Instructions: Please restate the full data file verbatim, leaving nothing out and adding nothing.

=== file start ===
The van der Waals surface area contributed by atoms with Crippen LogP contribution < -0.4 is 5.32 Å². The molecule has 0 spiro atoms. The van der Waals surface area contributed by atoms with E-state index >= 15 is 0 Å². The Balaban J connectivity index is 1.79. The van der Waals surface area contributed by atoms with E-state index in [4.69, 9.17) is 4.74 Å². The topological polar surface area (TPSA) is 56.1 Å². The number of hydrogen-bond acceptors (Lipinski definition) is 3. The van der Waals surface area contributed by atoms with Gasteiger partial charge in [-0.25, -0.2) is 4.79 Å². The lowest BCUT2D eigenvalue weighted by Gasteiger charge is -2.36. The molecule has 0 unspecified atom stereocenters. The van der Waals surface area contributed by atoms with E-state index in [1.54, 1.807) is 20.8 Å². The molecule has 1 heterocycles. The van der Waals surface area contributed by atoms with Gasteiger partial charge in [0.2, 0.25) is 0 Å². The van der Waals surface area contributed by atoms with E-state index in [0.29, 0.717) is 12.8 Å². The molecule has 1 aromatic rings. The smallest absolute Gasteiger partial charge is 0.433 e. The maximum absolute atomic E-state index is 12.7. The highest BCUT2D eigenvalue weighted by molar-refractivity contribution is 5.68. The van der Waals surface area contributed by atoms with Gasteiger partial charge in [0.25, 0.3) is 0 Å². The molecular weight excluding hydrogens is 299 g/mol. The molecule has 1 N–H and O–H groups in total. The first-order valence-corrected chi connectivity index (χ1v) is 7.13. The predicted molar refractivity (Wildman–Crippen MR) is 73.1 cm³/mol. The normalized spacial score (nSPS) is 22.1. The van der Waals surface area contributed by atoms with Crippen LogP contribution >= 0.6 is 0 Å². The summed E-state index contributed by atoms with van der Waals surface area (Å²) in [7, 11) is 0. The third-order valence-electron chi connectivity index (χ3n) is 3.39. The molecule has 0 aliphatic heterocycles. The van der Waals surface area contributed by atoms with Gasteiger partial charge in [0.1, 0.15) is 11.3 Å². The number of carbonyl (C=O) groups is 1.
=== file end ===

The van der Waals surface area contributed by atoms with Crippen LogP contribution < -0.4 is 5.32 Å². The molecule has 0 spiro atoms. The van der Waals surface area contributed by atoms with E-state index >= 15 is 0 Å². The Balaban J connectivity index is 1.79. The van der Waals surface area contributed by atoms with E-state index in [4.69, 9.17) is 4.74 Å². The topological polar surface area (TPSA) is 56.1 Å². The number of hydrogen-bond acceptors (Lipinski definition) is 3. The van der Waals surface area contributed by atoms with Gasteiger partial charge in [-0.25, -0.2) is 4.79 Å². The lowest BCUT2D eigenvalue weighted by Gasteiger charge is -2.36. The molecule has 0 unspecified atom stereocenters. The van der Waals surface area contributed by atoms with E-state index in [1.54, 1.807) is 20.8 Å². The molecule has 1 heterocycles. The van der Waals surface area contributed by atoms with Gasteiger partial charge in [0.2, 0.25) is 0 Å². The van der Waals surface area contributed by atoms with E-state index in [0.29, 0.717) is 12.8 Å². The molecule has 1 aromatic rings. The smallest absolute Gasteiger partial charge is 0.433 e. The maximum absolute atomic E-state index is 12.7. The highest BCUT2D eigenvalue weighted by molar-refractivity contribution is 5.68. The van der Waals surface area contributed by atoms with Gasteiger partial charge in [0.25, 0.3) is 0 Å². The molecular weight excluding hydrogens is 299 g/mol. The molecule has 1 N–H and O–H groups in total. The first-order valence-corrected chi connectivity index (χ1v) is 7.13. The predicted molar refractivity (Wildman–Crippen MR) is 73.1 cm³/mol. The normalized spacial score (nSPS) is 22.1. The van der Waals surface area contributed by atoms with Crippen LogP contribution >= 0.6 is 0 Å². The summed E-state index contributed by atoms with van der Waals surface area (Å²) in [7, 11) is 0. The third-order valence-electron chi connectivity index (χ3n) is 3.39. The molecule has 0 aliphatic heterocycles. The van der Waals surface area contributed by atoms with Gasteiger partial charge in [0.1, 0.15) is 11.3 Å². The number of carbonyl (C=O) groups is 1.